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HeeroTX



Joined: 15 Jul 2002
Posts: 1998
Location: Austin, TX
PostPosted: Tue Feb 13, 2018 3:43 pm Reply with quote
Zalis116 wrote:
dark_bozu wrote:
Yup, he's right - piracy is a service problem.
Although much of the time, the problem sure seems to be "The service costs too much." Funny how that works out.

There's definitely people pirating rather than paying, however, a scant few decades ago, physical books (and bookstores) were more popular/purchased and actual physical libraries were still relevant. Now BOTH are dying. Libraries offered you completely free access to lots of books, and yet bookstores still managed to earn tidy profits.

If the major publishers can get people to their digital product, then they can build a similar ecosystem, the PROBLEM is that the publishers are trying to defend their physical product, which is unfortunately (generally speaking) a dying breed. They're making digital versions equally priced (which is odd since it costs less to produce) and often more difficult to use (to make it harder to "share", but this just causes issues for legit users as software publishers have (sometimes) learned). That's all being done in the effort to "encourage" you to buy the physical copy, but has the negative effect of driving some people from buying ANY copy.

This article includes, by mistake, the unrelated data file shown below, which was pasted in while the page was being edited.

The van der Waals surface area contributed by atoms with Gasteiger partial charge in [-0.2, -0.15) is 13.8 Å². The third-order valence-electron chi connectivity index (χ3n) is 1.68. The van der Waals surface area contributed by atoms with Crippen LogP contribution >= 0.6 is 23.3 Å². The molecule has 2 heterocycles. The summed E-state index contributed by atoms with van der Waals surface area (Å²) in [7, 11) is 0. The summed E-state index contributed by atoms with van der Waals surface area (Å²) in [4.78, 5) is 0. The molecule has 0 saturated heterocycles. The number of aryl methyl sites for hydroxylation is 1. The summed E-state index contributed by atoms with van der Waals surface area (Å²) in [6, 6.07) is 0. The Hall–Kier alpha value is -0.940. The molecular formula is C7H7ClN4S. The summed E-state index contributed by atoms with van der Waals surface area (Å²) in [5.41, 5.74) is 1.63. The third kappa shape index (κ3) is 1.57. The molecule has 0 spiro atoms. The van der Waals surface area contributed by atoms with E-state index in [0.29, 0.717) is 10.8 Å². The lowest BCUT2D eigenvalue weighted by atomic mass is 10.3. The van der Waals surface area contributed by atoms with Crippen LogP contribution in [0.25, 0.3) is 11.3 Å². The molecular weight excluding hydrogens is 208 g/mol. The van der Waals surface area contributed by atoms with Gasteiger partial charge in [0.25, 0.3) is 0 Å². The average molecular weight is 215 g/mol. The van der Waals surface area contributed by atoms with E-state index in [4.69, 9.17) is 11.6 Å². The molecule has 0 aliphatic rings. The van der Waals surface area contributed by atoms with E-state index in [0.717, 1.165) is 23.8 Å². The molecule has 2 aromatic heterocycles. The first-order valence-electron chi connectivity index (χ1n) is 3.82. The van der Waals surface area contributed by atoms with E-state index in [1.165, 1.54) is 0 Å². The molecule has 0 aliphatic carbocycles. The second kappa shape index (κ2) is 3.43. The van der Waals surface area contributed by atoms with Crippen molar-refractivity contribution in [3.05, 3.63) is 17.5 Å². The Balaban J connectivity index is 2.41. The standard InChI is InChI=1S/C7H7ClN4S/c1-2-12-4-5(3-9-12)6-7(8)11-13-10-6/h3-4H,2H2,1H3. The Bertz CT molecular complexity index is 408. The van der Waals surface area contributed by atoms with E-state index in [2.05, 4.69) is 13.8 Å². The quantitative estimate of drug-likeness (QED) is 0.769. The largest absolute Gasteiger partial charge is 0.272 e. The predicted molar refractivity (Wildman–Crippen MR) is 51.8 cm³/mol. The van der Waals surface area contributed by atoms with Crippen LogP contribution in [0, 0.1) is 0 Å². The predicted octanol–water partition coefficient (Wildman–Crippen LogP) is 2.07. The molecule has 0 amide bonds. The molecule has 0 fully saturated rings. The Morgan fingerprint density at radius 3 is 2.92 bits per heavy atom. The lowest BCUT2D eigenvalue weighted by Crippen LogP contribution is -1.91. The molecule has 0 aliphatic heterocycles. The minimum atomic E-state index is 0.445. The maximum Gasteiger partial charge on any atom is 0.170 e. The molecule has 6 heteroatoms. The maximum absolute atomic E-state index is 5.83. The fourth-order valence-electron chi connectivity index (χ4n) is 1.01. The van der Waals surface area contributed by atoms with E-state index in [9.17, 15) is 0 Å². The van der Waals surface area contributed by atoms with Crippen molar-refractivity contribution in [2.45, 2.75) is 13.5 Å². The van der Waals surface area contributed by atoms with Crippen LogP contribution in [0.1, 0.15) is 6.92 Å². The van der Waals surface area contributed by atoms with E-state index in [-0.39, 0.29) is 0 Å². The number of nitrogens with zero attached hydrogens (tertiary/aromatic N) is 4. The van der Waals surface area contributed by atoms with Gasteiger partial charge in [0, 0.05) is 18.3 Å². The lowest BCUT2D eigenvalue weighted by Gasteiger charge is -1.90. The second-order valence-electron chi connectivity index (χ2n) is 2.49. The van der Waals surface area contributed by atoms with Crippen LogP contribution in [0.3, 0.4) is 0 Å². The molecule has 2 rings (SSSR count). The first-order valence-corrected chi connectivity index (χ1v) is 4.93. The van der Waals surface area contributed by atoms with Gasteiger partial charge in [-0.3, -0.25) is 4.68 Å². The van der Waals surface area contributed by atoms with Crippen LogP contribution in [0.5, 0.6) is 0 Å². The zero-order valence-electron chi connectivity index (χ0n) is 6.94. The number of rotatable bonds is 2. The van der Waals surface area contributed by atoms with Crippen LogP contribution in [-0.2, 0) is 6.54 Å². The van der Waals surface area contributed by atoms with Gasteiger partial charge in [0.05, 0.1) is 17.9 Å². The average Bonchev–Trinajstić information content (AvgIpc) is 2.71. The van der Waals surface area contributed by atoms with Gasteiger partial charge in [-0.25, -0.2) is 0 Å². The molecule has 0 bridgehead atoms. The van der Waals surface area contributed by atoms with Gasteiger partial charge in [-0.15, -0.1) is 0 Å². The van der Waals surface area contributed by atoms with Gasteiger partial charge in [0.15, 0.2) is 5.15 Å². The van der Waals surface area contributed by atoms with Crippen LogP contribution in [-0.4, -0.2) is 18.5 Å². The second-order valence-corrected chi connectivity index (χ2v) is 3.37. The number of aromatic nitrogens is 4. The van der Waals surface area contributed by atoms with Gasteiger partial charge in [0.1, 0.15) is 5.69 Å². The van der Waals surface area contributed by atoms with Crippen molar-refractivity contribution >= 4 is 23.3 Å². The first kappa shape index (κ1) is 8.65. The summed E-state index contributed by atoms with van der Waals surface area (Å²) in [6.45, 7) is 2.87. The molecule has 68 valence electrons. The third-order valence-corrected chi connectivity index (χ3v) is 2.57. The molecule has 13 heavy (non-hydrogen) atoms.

(I've bought digital releases of books and movies, but it ALWAYS ticks me off if the book is $10 hardcopy and $10 eCopy, in my case I actually prefer eCopy for shelf space reasons, but I feel I'm being taken advantage of when I'm being charged the same as for a physical product, ESPECIALLY if it's dependent on having access to their platform)
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Romuska
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Joined: 02 Mar 2004
Posts: 438
PostPosted: Tue Feb 13, 2018 3:57 pm Reply with quote